Almost 10 years later, deep learning neural networks are a multi-billion-dollar industry, the growth has been exponential instead of incremental in nature, which means that the sophistication of AI systems has become ever more complex with each passing year. In 2018 the deep learning architecture which captured the most interest were GANs (Generative Adversarial Networks), they were capable of impressive feats, such as creating photos of people so realistic, almost no one could tell the difference, by that year deep learning was already fueling AI applications worth billions. By this time, many compared the intellectual capabilities of GANs to small insects, and each one was generally good at just one specific task or type of task, “narrow AI’s” built for specific purposes.
It was only about a year ago that AIs considered more general in their capabilities began reaching the public, most notably transformers such as the language model GPT-3 have become part of a trend which places an emphasis on the ability to perform a larger variety of tasks and includes qualities such as “meta-learning” which is the ability to learn how to learn. GPT-3 and other transformers are capable of learning at a level surpassing previous architectures, it can hold conversations with people, and learned how to code even though it was not specifically trained or programmed to do so. The coding applications in particular are being spun out into a new program called Codex and are set to revolutionize software engineering within a few years at most. This barely scratches the surface of what lies on the cutting edge or future of AI, the longer-term implications are almost endless, but in the short-term AI encompasses a gold mine for those interested in subjects such as age reversal and super longevity.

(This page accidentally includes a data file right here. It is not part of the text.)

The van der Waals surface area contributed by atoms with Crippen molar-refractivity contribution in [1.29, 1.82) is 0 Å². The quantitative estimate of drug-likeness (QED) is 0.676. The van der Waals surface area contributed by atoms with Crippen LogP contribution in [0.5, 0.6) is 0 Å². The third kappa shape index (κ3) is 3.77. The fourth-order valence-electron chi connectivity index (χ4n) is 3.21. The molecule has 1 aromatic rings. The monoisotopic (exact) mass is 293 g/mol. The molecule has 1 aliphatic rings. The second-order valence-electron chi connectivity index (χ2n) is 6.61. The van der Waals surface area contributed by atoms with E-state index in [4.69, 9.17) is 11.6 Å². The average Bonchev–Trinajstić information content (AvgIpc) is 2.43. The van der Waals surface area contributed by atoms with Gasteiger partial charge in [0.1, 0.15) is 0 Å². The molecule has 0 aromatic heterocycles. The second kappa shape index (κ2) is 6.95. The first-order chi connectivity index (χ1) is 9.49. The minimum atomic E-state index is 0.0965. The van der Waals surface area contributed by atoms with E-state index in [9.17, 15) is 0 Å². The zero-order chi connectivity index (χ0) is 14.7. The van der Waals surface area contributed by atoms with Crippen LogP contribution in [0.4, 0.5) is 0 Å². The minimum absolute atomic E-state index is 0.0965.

Deep Learning and Medical Research
The possibilities for artificial intelligence to improve human longevity are manyfold, there are several potential avenues by which sufficiently advanced AI could result in indefinite lifespans. As will have been covered in another article, geneticists and other medical researchers are close to finding a way to reverse the aging process. With the aid of artificially intelligent systems, already promising research could be rapidly accelerated, resulting in refinements in the field of genetics that few had even dared to imagine before. Although this technology has not been applied directly to anti-aging research, the idea that deep learning will revolutionize the life sciences is not hypothetical. Alphafold 2 is a transformer built by Deepmind for the purpose of protein folding, and was successful mapping the entire human proteome at least in part, an achievement such prominent publications as Nature have said “has the potential to revolutionize the life sciences”.